You can’t expect everybody to be a renaissance figure like Leonardo Da Vinci. That’s why consultants and consultancies are so much in demand, because there are people out there who genuinely don’t know the answer and can’t figure out a solution.

    Finding you own voice is a separate issue. I may already have found my own voice, but I may still be incompetent about certain issues, events, etc.

  7. What a wonderful post!

    The following really resonated with me:

    It was surprisingly easy. Mike just needed to talk about himself more and not use three words where one word would do. Everyone understands “ouch.” Not everyone understands the need to “avoid moving into startle mode.”

    I try to sprinkle in colloquialisms when I can. Adhering to a really strict or formal writing style can cause people to think that you’re uptight. Perhaps that’s why I drop in so many pop culture references…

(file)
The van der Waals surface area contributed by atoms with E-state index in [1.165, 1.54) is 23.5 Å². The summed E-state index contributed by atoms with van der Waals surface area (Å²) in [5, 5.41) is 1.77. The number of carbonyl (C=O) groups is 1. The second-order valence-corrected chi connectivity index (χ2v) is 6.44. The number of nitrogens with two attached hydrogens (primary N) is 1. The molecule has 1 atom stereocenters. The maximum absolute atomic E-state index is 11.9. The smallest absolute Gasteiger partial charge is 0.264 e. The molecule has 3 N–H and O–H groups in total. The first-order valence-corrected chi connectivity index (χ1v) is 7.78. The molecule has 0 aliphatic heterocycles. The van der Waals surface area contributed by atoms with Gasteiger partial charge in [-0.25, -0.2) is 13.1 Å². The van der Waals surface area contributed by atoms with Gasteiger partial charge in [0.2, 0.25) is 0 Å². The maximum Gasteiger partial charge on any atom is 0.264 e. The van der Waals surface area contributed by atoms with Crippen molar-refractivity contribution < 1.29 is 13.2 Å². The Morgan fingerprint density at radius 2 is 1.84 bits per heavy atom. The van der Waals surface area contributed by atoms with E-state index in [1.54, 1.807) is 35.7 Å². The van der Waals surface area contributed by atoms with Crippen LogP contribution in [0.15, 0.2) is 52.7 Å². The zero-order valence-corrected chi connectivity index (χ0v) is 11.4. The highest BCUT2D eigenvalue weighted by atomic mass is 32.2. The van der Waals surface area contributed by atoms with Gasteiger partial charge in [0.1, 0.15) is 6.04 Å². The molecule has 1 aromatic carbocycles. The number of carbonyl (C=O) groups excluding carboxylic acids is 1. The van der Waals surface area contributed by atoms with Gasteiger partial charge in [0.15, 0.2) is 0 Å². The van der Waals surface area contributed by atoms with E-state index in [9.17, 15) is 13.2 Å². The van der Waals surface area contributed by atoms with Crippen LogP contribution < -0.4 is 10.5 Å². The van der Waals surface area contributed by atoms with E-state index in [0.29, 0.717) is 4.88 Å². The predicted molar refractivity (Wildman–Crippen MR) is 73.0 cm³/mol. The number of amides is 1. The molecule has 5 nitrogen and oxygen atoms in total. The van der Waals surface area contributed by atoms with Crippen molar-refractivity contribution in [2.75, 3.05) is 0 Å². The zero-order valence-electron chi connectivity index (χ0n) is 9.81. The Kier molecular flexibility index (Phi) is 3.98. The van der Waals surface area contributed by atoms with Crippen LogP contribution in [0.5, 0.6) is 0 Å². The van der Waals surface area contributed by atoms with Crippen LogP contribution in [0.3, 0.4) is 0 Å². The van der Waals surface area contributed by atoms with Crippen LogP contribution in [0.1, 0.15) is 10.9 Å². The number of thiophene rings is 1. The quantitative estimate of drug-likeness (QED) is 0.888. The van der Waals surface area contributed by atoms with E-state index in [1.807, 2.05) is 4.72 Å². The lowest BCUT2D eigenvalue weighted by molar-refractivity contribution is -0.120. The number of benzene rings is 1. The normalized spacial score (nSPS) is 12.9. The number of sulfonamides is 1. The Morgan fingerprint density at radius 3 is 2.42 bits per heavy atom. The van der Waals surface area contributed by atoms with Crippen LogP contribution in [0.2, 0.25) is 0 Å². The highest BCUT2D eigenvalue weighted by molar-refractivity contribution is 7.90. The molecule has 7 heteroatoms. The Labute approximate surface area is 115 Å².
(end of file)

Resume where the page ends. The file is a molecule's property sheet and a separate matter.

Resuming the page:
All kidding aside, showing “humanity” on occasion is a great way to connect. At the very least, you can show that a robot didn’t write your text.

    …and it isn’t that hard to stump Word!
    .-= Phil Simon´s last blog ..Cover for New Edition of Why New Systems Fail =-.

  8. Mary E. Ulrich says:

    Thanks Josh, great ideas.

    All four of your exhibits tell us something important.

    What struck me the most was that blogging is really a one-way communication. We write a post or comment and it goes “out-there.”

    In a person-to-person conversation, we know from the person’s facial expressions, body language, response, pause…whether they understood what we said. It is more difficult and most people probably don’t want any feedback other than–you are brilliant…

    I can see where you would be an excellent coach because you give honest feedback, plus you make me laugh–some great lines.

  9. Josh, as always, your a stud. You challenge me to look at what I do, and how I do it. With my subject matter, fitness, it’s so easy to fall into the “same ol’ style” as others.

    Thanks for the reminder to be myself.
    .-= Todd´s last blog ..Get strong-10 brilliant (and slightly badass) ways to do it =-.